“So, are you gonna do it? Are you gonna go after Dahlia?”
“You ask me as if I had a choice.” answered Spider. It wasn’t something that he looked forward to, and they all knew it.
“She’s my responsibility. After all, I created her.”
Spider bought a round of drinks for his friends and then calmly, quietly left.
Chrome wiped the tears from his eyes and stared up at the cracked and crumbling ceiling above him. No matter what he did, he just couldn’t get Jester’s last words out of his head. The sudden realization and desperation in his voice. Chrome felt a piece of himself die with every remembrance. He could see Jester’s face in his mind’s eye. The tattoo on his right cheek of a happy face. When he died, a drop of crimson from his bleeding eyes ran down the face of the tattoo. His mouth continued to move, repeating his dying phrase over and over, but no sound was made. The words. He knew what Jester was saying, even though he was dead. The words kept echoing through his mind.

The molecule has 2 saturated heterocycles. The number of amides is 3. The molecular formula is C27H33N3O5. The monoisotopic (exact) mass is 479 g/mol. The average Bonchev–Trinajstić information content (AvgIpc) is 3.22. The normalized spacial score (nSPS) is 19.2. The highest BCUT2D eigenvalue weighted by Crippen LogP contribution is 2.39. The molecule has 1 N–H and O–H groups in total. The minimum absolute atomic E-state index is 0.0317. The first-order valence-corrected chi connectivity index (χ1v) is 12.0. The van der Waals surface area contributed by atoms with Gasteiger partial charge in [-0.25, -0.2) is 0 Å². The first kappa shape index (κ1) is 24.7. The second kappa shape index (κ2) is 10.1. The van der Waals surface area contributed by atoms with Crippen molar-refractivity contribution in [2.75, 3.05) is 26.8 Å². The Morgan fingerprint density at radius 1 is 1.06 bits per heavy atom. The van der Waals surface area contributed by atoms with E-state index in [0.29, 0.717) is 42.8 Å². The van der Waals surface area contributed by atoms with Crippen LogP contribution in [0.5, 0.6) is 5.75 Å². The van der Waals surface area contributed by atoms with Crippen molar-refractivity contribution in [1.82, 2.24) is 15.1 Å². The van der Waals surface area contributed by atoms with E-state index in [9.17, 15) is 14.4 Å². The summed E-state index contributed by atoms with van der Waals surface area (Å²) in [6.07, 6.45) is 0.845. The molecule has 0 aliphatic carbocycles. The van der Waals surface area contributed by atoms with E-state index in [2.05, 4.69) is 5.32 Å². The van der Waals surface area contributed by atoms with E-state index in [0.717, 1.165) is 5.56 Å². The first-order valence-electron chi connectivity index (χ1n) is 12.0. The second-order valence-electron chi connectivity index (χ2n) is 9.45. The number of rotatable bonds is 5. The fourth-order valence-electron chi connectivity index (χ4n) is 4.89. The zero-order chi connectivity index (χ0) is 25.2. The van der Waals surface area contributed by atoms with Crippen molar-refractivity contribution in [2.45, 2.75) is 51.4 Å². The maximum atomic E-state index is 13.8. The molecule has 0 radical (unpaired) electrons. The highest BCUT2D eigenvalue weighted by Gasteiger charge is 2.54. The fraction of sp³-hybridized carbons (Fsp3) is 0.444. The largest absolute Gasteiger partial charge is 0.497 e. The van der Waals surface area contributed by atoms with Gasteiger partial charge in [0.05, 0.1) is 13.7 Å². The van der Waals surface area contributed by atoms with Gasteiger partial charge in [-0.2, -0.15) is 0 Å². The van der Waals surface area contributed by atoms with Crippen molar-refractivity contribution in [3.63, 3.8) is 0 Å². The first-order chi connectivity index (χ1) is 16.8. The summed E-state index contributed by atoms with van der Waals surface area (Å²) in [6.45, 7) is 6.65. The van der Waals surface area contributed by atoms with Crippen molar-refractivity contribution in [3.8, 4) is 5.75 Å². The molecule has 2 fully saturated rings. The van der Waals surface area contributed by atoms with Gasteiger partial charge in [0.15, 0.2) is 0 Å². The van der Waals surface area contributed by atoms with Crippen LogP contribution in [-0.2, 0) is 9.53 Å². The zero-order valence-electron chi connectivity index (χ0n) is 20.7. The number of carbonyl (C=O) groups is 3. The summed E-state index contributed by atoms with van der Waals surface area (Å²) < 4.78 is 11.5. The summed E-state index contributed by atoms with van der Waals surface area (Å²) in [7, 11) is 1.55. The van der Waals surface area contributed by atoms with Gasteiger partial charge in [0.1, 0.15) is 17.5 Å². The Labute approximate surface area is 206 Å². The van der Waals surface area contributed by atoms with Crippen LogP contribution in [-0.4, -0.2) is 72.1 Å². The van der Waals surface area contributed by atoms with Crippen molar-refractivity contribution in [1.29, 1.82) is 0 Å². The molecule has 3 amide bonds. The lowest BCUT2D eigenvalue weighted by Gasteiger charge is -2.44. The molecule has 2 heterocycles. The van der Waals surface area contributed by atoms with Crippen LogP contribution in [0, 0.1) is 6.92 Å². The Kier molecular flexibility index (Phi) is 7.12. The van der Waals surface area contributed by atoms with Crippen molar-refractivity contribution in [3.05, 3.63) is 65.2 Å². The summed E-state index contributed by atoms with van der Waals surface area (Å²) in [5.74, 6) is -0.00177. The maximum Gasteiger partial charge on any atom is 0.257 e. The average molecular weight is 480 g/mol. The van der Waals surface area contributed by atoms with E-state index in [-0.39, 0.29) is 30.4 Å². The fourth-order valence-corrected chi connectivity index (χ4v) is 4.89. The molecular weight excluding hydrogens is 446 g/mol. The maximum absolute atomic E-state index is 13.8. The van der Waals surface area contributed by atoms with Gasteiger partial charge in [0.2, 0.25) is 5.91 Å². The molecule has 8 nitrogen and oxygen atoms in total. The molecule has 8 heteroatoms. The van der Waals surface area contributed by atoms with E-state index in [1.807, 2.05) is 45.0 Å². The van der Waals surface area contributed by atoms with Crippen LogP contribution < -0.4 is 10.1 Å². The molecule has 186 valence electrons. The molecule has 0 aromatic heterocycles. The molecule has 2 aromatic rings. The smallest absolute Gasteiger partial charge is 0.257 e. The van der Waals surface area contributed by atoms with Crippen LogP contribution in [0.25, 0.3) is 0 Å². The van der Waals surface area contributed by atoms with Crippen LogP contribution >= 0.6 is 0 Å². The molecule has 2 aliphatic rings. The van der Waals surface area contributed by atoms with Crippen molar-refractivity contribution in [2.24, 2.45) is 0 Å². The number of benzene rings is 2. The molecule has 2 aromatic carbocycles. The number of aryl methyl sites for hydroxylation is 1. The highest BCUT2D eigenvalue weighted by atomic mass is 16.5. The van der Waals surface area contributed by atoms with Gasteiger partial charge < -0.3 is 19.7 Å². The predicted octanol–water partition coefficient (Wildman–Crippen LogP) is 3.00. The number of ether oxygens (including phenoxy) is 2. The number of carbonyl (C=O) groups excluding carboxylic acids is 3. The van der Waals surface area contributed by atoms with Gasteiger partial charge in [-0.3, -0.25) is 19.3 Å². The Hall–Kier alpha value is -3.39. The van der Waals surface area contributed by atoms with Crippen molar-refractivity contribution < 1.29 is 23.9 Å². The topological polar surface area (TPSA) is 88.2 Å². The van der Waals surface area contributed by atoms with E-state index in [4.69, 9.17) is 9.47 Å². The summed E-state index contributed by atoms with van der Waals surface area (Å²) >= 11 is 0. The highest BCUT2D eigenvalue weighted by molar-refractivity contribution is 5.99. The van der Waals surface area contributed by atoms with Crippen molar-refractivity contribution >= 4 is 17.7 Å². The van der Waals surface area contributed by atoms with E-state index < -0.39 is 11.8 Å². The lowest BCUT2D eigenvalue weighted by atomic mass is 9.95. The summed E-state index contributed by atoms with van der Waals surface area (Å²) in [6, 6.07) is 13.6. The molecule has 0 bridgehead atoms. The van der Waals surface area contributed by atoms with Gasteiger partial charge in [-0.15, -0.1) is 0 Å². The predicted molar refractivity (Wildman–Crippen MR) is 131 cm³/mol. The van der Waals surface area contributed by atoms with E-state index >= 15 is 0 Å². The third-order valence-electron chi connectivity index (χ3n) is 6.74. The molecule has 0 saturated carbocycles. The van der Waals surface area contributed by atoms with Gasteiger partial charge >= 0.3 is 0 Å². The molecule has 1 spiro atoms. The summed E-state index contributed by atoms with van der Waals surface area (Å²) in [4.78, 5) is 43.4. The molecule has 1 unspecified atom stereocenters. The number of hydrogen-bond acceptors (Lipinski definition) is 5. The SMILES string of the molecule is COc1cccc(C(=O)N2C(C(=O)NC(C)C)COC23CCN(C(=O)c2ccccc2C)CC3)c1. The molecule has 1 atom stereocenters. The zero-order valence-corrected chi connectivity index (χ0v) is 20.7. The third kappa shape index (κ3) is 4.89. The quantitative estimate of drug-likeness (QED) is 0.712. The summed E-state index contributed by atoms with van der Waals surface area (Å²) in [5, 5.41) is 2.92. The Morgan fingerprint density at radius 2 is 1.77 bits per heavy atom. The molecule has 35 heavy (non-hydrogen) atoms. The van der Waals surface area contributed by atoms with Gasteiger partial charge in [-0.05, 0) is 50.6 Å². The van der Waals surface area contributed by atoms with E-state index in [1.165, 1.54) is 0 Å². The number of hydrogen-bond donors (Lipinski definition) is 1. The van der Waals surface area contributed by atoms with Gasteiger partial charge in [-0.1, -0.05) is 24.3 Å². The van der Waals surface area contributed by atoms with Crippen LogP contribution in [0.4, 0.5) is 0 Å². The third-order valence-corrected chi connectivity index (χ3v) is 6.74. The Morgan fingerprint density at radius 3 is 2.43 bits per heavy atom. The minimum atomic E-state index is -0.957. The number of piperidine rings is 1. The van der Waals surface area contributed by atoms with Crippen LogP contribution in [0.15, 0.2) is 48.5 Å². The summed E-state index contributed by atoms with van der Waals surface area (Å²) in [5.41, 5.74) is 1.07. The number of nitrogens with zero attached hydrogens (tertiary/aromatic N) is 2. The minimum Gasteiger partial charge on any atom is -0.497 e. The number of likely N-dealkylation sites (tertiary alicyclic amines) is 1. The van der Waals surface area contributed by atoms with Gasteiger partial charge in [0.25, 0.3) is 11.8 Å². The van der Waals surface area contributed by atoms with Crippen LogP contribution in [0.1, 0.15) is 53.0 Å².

“Chrome. Help me. Please, help me. Don’t let me die. Don’t let me die. Don’t let me die. Don’t let me die.”
Chrome screamed at the demon that was his mind. He flipped table in front of him over, scattering magazines and computer parts along the floor. He reached under the couch and pulled out a half-empty, dented, canister of compressed Plisskin Black. Chrome fished the nose and mouth mask out of the cushions of the couch and attached it to the nozzle. He opened the canister with a twisted of the side valve and inhaled deeply. The drug went to work immediately, clouding Chrome’s mind.
“Don’t let me die. Don’t let me. Don’t let. Don’t. …”
Chrome drew one more breath of the gas and surrendered himself to its lies and inability’s.